Monday, July 20, 2009

This Day In History, 1969

It was 40 years ago, today, that science fiction became science fact: a man stood on the surface of the Moon. This is, in my opinion, one of the greatest photographs ever made. More daring than Robert Capa or Larry Burrows or any photographer to come before him, Neil Armstrong, risking all, traveled to the Moon, posed Buzz Aldrin against a stark landscape and pushed the button. The ultimate uncertainty... will he be able to bring the film home, to Earth?

We all take it for granted that we'll make our pictures and make it back to the lab alive and in one piece. I'd love to know what Neil Armstrong was thinking at this moment.

4 Comments:

Anonymous Rich Green said...

I ordered my own print of this image back in the 1970's. (It's a print, not a poster.) I sent an inquiry to NASA about buying photos and they sent me a 4x6 book, maybe a 50 pages in size, with just words and catalogue numbers. I got lucky to identify the ID number for this photo. It costs me $40 (probably plus shipping, this I don't remember).
I also recommend "Full Moon" by Michael Light. He gained access to the original negatives to make new prints. It is breathtaking. Some are on display at the Museum of Natural History in NYC.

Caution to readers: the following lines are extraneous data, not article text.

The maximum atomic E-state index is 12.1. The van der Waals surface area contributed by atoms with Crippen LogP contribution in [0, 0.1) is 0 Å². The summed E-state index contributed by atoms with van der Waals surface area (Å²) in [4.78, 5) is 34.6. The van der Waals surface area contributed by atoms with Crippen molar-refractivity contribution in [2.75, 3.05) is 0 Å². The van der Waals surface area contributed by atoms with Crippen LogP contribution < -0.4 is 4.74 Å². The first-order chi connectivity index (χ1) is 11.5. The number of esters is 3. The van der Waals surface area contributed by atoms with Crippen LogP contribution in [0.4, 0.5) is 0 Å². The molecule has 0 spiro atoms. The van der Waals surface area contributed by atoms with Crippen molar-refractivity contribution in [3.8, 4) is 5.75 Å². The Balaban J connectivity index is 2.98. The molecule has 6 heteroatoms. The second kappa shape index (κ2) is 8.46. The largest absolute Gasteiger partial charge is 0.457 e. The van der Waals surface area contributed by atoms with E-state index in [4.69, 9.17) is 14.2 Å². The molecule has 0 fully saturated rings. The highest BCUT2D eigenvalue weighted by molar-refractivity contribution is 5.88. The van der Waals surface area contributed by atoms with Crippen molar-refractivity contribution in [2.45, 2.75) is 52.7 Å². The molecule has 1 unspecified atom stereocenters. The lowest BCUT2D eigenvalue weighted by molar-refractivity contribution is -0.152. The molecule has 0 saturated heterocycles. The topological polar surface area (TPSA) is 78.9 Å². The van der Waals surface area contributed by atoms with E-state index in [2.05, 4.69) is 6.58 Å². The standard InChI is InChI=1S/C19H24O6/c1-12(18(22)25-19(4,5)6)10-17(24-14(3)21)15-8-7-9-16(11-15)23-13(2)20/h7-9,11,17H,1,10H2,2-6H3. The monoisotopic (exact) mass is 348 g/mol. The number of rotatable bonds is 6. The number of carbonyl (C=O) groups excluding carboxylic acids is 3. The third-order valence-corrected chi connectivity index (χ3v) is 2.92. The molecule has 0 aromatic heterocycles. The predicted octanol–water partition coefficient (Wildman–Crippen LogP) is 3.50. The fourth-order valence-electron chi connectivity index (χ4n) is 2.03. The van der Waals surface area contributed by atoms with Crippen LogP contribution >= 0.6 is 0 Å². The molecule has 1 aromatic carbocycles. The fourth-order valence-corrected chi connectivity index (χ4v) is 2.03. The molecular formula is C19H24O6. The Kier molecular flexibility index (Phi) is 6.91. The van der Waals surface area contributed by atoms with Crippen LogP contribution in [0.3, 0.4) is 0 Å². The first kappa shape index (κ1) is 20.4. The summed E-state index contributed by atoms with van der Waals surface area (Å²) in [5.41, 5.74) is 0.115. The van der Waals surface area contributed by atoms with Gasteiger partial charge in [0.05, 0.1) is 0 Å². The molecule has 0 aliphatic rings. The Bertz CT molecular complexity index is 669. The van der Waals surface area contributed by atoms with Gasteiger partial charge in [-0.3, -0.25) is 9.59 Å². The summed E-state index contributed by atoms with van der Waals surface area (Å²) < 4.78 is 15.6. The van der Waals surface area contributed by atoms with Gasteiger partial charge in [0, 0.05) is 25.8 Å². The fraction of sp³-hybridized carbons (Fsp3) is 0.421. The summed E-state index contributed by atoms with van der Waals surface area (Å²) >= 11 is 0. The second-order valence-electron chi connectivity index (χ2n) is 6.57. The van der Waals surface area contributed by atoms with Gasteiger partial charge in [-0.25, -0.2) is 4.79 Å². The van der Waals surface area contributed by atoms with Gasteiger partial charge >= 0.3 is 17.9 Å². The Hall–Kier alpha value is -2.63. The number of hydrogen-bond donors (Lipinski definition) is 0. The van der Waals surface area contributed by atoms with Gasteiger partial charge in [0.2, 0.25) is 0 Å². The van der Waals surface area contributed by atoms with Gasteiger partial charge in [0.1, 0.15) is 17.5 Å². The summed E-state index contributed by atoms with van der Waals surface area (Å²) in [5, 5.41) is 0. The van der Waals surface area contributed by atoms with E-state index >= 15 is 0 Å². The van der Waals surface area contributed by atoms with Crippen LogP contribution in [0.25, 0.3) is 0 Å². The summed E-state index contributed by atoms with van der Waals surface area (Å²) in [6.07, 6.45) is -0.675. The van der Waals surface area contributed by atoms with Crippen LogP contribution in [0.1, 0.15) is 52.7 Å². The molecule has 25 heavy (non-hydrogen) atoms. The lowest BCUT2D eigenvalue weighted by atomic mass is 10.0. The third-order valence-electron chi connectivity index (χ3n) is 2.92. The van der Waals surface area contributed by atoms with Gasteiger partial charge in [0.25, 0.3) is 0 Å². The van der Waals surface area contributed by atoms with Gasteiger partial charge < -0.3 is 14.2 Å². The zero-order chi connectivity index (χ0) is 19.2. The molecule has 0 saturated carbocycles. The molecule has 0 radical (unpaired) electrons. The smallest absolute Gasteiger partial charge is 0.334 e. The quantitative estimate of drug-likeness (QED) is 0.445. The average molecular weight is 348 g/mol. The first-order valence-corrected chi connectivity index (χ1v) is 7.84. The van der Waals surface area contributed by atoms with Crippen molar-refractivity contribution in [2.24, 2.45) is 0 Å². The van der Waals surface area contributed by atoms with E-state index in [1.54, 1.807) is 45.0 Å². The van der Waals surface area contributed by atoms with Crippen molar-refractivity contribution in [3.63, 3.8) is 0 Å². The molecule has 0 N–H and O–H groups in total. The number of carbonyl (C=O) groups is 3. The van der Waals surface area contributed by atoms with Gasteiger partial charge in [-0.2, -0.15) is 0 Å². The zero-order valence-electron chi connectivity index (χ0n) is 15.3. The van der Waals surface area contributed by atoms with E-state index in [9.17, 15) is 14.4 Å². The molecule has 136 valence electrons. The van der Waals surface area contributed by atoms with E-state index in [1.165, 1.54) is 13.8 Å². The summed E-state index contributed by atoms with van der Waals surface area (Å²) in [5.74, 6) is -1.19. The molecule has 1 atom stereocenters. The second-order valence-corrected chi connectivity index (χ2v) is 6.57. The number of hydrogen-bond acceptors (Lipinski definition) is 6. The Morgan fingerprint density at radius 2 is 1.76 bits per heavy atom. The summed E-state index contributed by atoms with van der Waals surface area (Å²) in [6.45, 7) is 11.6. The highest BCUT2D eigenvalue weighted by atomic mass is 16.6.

9:02 AM  
Anonymous Gary Crabbe / Enlightened Images said...

Joe:

IMHO - you're very close, but I tend to agree w/ my old boss, Galen, who felt that it was Bill Anders shot of Earthrise that should hold that spot. It was the first time that we as a species was able to see 'oursleves' - our planet - from an outside vantage point.

On an interesting side note, this was the same photo I posted in my own weblog last week to commemorate and link to the Big Picture's Remembering Apollo 11.

Cheers,

Gary

1:40 PM  
Blogger Eliot Crowley said...

I bet he had the camera set on automatic.

2:48 PM  
Blogger Irina Smirnova said...

may be NASA supplied them with everything they needed to process film right there?

8:34 AM  

Post a Comment

<< Home